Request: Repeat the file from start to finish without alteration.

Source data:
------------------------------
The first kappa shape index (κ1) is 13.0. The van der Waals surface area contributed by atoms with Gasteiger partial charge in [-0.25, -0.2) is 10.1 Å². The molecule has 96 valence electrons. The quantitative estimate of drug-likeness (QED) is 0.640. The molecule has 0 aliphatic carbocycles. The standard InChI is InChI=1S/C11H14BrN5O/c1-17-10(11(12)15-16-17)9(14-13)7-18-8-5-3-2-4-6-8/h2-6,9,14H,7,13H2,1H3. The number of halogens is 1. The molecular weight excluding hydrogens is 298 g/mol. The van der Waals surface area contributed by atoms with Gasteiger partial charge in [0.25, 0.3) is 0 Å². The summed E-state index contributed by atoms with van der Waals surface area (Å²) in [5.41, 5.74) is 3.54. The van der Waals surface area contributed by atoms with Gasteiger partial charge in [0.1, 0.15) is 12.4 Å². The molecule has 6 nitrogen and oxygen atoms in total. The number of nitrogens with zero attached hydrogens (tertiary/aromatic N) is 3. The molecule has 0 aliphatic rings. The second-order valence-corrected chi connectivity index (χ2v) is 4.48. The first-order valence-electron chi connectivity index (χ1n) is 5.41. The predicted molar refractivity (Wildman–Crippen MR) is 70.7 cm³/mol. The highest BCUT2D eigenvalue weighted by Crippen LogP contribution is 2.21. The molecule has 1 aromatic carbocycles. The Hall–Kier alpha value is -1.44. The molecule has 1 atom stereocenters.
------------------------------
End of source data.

The first kappa shape index (κ1) is 13.0. The van der Waals surface area contributed by atoms with Gasteiger partial charge in [-0.25, -0.2) is 10.1 Å². The molecule has 96 valence electrons. The quantitative estimate of drug-likeness (QED) is 0.640. The molecule has 0 aliphatic carbocycles. The standard InChI is InChI=1S/C11H14BrN5O/c1-17-10(11(12)15-16-17)9(14-13)7-18-8-5-3-2-4-6-8/h2-6,9,14H,7,13H2,1H3. The number of halogens is 1. The molecular weight excluding hydrogens is 298 g/mol. The van der Waals surface area contributed by atoms with Gasteiger partial charge in [0.25, 0.3) is 0 Å². The summed E-state index contributed by atoms with van der Waals surface area (Å²) in [5.41, 5.74) is 3.54. The van der Waals surface area contributed by atoms with Gasteiger partial charge in [0.1, 0.15) is 12.4 Å². The molecule has 6 nitrogen and oxygen atoms in total. The number of nitrogens with zero attached hydrogens (tertiary/aromatic N) is 3. The molecule has 0 aliphatic rings. The second-order valence-corrected chi connectivity index (χ2v) is 4.48. The first-order valence-electron chi connectivity index (χ1n) is 5.41. The predicted molar refractivity (Wildman–Crippen MR) is 70.7 cm³/mol. The highest BCUT2D eigenvalue weighted by Crippen LogP contribution is 2.21. The molecule has 1 aromatic carbocycles. The Hall–Kier alpha value is -1.44. The molecule has 1 atom stereocenters.